The most important advice is to only work with someone you know and trust. There are unscrupulous people out there who are out to scam you and will take all of your course earnings while doing nothing in return, and it's entirely your responsibility to prevent that. Even I have had problems with co-instructors who just fell off the face of the Earth and stopped supporting their part of the course. These days I only partner with other top instructors that I know or with corporate sponsors.
I try to aim for arrangements where the work is split 50/50 and the revenue is also split 50/50. In any case, the revenue split should be commensurate with the work each instructor puts in. Watch out for people who want to take an outsized percentage just to expose you to their audience.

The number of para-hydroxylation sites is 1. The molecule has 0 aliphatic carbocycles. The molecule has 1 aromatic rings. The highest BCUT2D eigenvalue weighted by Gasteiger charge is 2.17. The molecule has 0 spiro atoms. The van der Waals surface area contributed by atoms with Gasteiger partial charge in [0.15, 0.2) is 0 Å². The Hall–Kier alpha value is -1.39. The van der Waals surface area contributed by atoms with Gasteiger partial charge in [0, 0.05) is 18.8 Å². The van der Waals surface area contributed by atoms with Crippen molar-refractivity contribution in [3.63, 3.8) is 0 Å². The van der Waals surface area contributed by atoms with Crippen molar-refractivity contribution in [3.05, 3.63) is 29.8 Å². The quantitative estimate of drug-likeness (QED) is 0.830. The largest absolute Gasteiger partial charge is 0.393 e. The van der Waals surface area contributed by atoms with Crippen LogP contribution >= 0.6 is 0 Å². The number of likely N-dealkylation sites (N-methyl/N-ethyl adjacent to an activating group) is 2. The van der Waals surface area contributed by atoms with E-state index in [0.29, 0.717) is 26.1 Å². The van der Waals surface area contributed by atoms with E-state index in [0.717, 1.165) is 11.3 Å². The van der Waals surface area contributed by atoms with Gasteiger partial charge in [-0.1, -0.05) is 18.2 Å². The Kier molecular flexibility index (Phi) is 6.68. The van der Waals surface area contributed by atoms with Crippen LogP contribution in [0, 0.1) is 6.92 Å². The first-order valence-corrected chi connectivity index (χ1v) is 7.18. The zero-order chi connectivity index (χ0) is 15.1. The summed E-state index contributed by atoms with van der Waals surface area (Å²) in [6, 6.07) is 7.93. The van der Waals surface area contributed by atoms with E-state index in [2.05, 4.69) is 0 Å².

Get an agreement in writing, and make sure that agreement spells out who will do what, by when, who will support Q&A, and who is liable if someone uses IP they don't own in the course materials (that's also an issue I've had to deal with.)
But if you're working with someone you trust and have a solid agreement in place to produce a course with high earning potential, partnering with a co-instructor is a great way to accelerate the course creation process. For hot, emerging topics, it's an especially good way to be first to market.
Thank you so much Frank , That was quite insightful and very helpful. I'm sorry if i'm asking a stupid question but what does this mean, "if someone uses IP they don't own" I don't understand.
From what I know an IP address belongs to a system/ computer. Does it matter which computer they use? Like for example , if i hire an editor and the files are edited on their system but I upload them from mine to udemy, would that be an issue?